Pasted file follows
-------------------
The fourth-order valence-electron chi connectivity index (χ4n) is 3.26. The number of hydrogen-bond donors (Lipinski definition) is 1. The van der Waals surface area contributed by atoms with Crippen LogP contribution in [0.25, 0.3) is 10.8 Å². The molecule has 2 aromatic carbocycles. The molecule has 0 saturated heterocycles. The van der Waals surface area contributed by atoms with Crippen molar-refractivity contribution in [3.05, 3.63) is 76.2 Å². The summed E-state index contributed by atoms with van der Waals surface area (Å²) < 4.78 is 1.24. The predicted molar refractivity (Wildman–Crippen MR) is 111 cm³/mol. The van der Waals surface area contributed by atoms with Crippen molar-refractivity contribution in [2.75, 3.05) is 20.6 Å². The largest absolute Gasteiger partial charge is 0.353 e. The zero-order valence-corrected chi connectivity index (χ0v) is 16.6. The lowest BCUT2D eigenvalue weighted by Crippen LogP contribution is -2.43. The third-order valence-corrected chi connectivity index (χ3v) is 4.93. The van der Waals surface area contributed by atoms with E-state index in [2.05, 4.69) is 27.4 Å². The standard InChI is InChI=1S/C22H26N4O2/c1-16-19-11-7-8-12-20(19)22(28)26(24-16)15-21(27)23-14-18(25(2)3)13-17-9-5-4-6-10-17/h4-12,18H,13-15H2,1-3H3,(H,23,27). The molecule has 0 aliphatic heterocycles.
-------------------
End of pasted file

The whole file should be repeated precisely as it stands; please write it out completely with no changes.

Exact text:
The fourth-order valence-electron chi connectivity index (χ4n) is 3.26. The number of hydrogen-bond donors (Lipinski definition) is 1. The van der Waals surface area contributed by atoms with Crippen LogP contribution in [0.25, 0.3) is 10.8 Å². The molecule has 2 aromatic carbocycles. The molecule has 0 saturated heterocycles. The van der Waals surface area contributed by atoms with Crippen molar-refractivity contribution in [3.05, 3.63) is 76.2 Å². The summed E-state index contributed by atoms with van der Waals surface area (Å²) < 4.78 is 1.24. The predicted molar refractivity (Wildman–Crippen MR) is 111 cm³/mol. The van der Waals surface area contributed by atoms with Crippen molar-refractivity contribution in [2.75, 3.05) is 20.6 Å². The largest absolute Gasteiger partial charge is 0.353 e. The zero-order valence-corrected chi connectivity index (χ0v) is 16.6. The lowest BCUT2D eigenvalue weighted by Crippen LogP contribution is -2.43. The third-order valence-corrected chi connectivity index (χ3v) is 4.93. The van der Waals surface area contributed by atoms with E-state index in [2.05, 4.69) is 27.4 Å². The standard InChI is InChI=1S/C22H26N4O2/c1-16-19-11-7-8-12-20(19)22(28)26(24-16)15-21(27)23-14-18(25(2)3)13-17-9-5-4-6-10-17/h4-12,18H,13-15H2,1-3H3,(H,23,27). The molecule has 0 aliphatic heterocycles.